If you are having difficulty coping with life’s stressors or your anxiety, depression or other emotional struggles spill into your daily life, how do you know when it is time to seek mental health services? It may be difficult to know when to seek treatment as stressors in life come and go, and oftentimes eventually resolve themselves in their own time. A good measure oftentimes depends on the length and degree of suffering and how it is impacting your ability to manage your day-to-day responsibilities, such as at your job or school, or your ability to do routine tasks at home, or its effects on your relationships with family or friends, or your involvement in the community, and mostly on you.
Oftentimes, the first rule of thumb is to seek consult about your concerns, be it your physician, your minister or even contacting a mental health provider yourself about scheduling an appointment. It is likely most helpful to also contact your insurance provider to ensure coverage so that finances don’t add to the stressors you are already experiencing.
Mental Health Professionals are usually the profession recommended to be the primary mental health provider. This is decided by most insurance companies and the Department of Human Services. Mental Health Professionals include psychologists, licensed independent clinical social workers, marriage and family therapists, and others who have attained a Master’s degree and specialized training. Therapists within each profession typically specialize in working with certain types of people and treatment modalities. Most have specialized skills working with different age groups (e.g., children, adolescents, older adults). Others address certain issues (e.g., drug or alcohol abuse, eating disorders, depression). All these professionals must have a license to practice, granted by the state, and, if they choose, have the ability to accept reimbursement from insurance companies.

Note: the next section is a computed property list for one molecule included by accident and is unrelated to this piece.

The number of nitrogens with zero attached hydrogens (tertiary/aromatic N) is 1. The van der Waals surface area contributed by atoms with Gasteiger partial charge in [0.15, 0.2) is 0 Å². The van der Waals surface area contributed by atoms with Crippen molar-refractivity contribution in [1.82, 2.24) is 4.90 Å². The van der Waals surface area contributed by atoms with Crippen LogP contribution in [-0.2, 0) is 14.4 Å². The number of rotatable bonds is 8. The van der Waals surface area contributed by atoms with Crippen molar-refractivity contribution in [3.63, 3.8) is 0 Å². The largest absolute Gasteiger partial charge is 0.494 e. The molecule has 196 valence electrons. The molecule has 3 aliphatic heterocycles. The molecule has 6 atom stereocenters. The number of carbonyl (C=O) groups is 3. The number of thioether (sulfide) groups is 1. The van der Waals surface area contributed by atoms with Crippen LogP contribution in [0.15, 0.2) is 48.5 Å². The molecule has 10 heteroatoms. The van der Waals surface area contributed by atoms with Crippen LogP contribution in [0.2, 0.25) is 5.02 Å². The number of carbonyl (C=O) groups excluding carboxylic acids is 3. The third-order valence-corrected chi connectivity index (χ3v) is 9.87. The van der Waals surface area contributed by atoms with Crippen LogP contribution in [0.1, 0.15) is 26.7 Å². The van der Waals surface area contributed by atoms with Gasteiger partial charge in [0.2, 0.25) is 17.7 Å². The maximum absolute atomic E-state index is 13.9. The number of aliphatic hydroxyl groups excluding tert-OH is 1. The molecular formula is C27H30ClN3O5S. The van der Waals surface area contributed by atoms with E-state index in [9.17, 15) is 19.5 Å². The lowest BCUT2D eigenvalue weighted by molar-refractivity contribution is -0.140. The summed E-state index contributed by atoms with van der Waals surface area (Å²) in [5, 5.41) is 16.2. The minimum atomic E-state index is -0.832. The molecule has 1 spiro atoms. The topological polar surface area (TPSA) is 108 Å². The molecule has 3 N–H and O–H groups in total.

Initially, after receiving a referral, a Mental Health Professional works with you to better understand the reason you are requesting services and the problems you are facing, such as your current stressors or struggles, areas of concern, and your current symptoms. The Mental Health Professional asks you more information as well, including your current life situation, your family constellation and background, previous trauma history, any previous mental health treatment you may have received, your medical history, current condition and a listing of your medications, a family history of mental health or medical issues, substance abuse issues, cultural issues that may impact treatment, a review of risk factors and any other areas not included that would be relevant for treatment. If you believe it would be helpful, information from your medical clinic, previous treatment providers or family members/friends could also be requested with your authorized consent so that a more thorough assessment can be developed. Usually, this gathering of information takes approximately 1-2 sessions. The clinician then formulates a comprehensive assessment (“Diagnostic Assessment”) that summarizes and examines your current condition so as to best capitulate recommendations for treatment.
Part of the Diagnostic Assessment includes making recommendations about the type of treatment that would most likely be effective for you. This includes a wide assortment of mental health services, depending on your eligibility and need.